Today Verizon CEO Ivan Seidenberg disputed a few beliefs about Apple’s past dealings with Verizon as well as ruling out any dealings with the company until LTE technology is rolled out in 2010.
It was popular belief that Apple had originally gone to Verizon to launch its iPhone. According to Seiderberg,
Apple never seriously considered making a CDMA version of the iPhone because it didn’t have as wide a distribution opportunity.
USA Today and many others reported in 2007:
They also sparred over the iPhone. As previously reported by USA TODAY, Verizon passed on the opportunity to become the exclusive U.S. distributor, balking at Apple’s demand for control over distribution, pricing, marketing and more. That left an opening for AT&T — then called Cingular — to cement a deal. (AT&T on Monday officially dumped the Cingular name and store signs now are being switched. The move came slightly ahead of schedule.)
Denny Strigl, Verizon’s chief operating officer, decided to pass on the iPhone deal and says he has no regrets: "Time will tell" if he made the right call, he says.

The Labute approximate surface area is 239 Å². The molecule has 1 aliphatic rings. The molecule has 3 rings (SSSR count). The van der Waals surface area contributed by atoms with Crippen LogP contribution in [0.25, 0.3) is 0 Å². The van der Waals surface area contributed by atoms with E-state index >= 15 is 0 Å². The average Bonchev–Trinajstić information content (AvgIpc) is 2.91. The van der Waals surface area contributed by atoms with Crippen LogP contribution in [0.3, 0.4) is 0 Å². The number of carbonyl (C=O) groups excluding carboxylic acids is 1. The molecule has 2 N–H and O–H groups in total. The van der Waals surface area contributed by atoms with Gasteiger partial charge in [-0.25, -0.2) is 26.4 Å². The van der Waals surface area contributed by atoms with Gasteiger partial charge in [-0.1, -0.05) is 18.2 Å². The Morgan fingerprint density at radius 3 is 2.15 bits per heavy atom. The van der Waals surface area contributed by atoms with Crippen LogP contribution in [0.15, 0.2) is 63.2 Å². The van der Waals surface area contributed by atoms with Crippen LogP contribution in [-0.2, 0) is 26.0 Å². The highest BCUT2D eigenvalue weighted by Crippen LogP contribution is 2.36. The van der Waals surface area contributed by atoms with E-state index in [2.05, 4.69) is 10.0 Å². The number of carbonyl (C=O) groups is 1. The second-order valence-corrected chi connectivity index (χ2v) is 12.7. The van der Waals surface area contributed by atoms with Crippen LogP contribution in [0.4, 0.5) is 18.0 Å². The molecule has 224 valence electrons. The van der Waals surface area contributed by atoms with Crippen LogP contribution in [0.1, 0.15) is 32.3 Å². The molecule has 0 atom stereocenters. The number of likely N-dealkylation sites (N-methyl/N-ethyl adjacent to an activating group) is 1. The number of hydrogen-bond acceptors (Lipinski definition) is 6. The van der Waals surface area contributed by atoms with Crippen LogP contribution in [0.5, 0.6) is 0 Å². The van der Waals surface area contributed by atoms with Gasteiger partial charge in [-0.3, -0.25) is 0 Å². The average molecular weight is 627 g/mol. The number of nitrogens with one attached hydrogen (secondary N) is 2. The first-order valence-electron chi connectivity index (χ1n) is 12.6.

Obviously there are some pretty serious contradictions there. Perhaps Mr. Seidenberg’s history is of the revisionist sort.
He also seemed to dismiss the iPhone as a possible choice in the near future:
Mr. Seidenberg also addressed the notion of Apple Inc.’s iPhone ever coming to the Verizon Wireless network, saying it is more likely that Apple would be willing to work with the carrier under the fourth-generation, or 4G, network, which follows the same technology standard as AT&T Inc.’s 4G plans.
This is some pretty bleak news for those of us who wanted to see some carrier competition for the iPhone market.